“What these cases teach us is that the question of whether a party ‘prevailed’ and whether a fee award is ‘reasonable’ is not one to parse too thinly – whether by individual claim or the number of trials required to reach a result. The ‘overall relief’ obtained in this case was substantial: each plaintiff received a punitive damage award of $125,000. And plaintiffs ultimately ‘prevailed’ on their claim of a hostile work environment. At the second trial, the jury found that Defendant had subjected Plaintiffs to a hostile work environment and had failed to ‘exercise . . . reasonable care to prevent and promptly correct any racially harassing behavior,’ awarding each plaintiff a large sum. Moreover, work done during the first trial – not simply in preparation for the first and second trials – contributed to this result. Plaintiffs’ claims in the first and second trial arose from the same set of facts and evidence – both trials centered around hostile work environment discrimination. And the first trial allowed witnesses to become familiar with the case and the trial process. Plaintiffs’ attorney explained at oral argument that at least one of Plaintiffs’ experts had rarely, if ever, before testified; he was a key witness at both trials, and his experience testifying at the first trial enhanced his understanding of the case. The first trial also drew out important evidentiary issues that were disputed prior to the second trial, as shown by Plaintiffs’ and Defendant’s motions in limine that referred directly to issues from the earlier trial. And Defendant does not contend that Plaintiffs caused or contributed to the first mistrial.”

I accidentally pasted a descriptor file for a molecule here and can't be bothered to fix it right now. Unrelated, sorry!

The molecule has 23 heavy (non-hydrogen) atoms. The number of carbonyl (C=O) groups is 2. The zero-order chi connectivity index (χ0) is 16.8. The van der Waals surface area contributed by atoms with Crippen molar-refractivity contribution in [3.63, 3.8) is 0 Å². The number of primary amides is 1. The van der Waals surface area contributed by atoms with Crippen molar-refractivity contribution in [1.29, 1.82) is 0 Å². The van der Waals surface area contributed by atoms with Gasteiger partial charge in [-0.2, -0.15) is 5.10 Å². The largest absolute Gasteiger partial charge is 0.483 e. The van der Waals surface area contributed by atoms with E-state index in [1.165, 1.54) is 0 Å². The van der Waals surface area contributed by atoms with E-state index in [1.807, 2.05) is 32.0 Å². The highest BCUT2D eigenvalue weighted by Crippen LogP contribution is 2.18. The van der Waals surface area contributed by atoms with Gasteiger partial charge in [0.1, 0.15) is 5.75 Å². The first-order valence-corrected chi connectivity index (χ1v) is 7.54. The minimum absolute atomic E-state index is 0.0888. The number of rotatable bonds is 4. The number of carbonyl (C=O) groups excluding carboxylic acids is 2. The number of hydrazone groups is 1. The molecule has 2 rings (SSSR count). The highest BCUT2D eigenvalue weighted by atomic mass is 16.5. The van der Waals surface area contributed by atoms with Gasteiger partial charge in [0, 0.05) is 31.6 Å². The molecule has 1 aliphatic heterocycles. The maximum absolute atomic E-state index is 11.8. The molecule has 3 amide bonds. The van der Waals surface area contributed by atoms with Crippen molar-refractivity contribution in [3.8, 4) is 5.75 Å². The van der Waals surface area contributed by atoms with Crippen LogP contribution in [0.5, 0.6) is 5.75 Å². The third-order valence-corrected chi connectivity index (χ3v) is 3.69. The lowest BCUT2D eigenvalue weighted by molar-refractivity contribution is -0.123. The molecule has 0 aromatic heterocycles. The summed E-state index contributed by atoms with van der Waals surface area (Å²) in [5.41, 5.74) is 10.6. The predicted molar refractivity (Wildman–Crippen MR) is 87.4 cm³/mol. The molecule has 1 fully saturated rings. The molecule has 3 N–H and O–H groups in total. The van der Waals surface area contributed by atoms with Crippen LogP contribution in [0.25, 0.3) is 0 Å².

While recognizing that a discount in the lodestar amount might be fitting in light of duplicative or excessive work, the panel nevertheless affirms that the plaintiffs did “prevail” for purposes of obtaining a fee.